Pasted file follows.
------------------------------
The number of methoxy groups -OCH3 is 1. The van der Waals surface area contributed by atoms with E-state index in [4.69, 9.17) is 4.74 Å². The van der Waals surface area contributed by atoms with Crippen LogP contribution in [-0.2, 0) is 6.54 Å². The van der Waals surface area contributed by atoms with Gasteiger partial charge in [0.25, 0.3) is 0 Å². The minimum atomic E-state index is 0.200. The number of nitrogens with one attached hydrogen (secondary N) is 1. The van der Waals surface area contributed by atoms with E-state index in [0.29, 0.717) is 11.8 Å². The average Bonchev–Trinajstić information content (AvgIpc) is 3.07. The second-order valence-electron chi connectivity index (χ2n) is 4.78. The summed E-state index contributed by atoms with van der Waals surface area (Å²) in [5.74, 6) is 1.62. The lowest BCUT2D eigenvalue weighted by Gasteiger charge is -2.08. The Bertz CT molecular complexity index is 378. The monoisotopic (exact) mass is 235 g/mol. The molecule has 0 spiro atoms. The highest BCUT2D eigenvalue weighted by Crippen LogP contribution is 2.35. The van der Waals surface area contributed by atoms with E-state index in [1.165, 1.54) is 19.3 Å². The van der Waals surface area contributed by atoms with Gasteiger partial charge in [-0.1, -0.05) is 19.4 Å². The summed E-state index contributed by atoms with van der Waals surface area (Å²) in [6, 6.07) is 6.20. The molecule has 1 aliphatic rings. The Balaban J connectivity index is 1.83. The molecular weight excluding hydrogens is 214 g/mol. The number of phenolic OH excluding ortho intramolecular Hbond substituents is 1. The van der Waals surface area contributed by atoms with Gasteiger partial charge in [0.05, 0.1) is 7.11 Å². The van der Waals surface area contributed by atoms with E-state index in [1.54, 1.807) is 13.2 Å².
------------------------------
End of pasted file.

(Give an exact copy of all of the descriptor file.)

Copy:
The number of methoxy groups -OCH3 is 1. The van der Waals surface area contributed by atoms with E-state index in [4.69, 9.17) is 4.74 Å². The van der Waals surface area contributed by atoms with Crippen LogP contribution in [-0.2, 0) is 6.54 Å². The van der Waals surface area contributed by atoms with Gasteiger partial charge in [0.25, 0.3) is 0 Å². The minimum atomic E-state index is 0.200. The number of nitrogens with one attached hydrogen (secondary N) is 1. The van der Waals surface area contributed by atoms with E-state index in [0.29, 0.717) is 11.8 Å². The average Bonchev–Trinajstić information content (AvgIpc) is 3.07. The second-order valence-electron chi connectivity index (χ2n) is 4.78. The summed E-state index contributed by atoms with van der Waals surface area (Å²) in [5.74, 6) is 1.62. The lowest BCUT2D eigenvalue weighted by Gasteiger charge is -2.08. The Bertz CT molecular complexity index is 378. The monoisotopic (exact) mass is 235 g/mol. The molecule has 0 spiro atoms. The highest BCUT2D eigenvalue weighted by Crippen LogP contribution is 2.35. The van der Waals surface area contributed by atoms with E-state index in [1.165, 1.54) is 19.3 Å². The van der Waals surface area contributed by atoms with Gasteiger partial charge in [-0.1, -0.05) is 19.4 Å². The summed E-state index contributed by atoms with van der Waals surface area (Å²) in [6, 6.07) is 6.20. The molecule has 1 aliphatic rings. The Balaban J connectivity index is 1.83. The molecular weight excluding hydrogens is 214 g/mol. The number of phenolic OH excluding ortho intramolecular Hbond substituents is 1. The van der Waals surface area contributed by atoms with Gasteiger partial charge in [0.05, 0.1) is 7.11 Å². The van der Waals surface area contributed by atoms with E-state index in [1.54, 1.807) is 13.2 Å².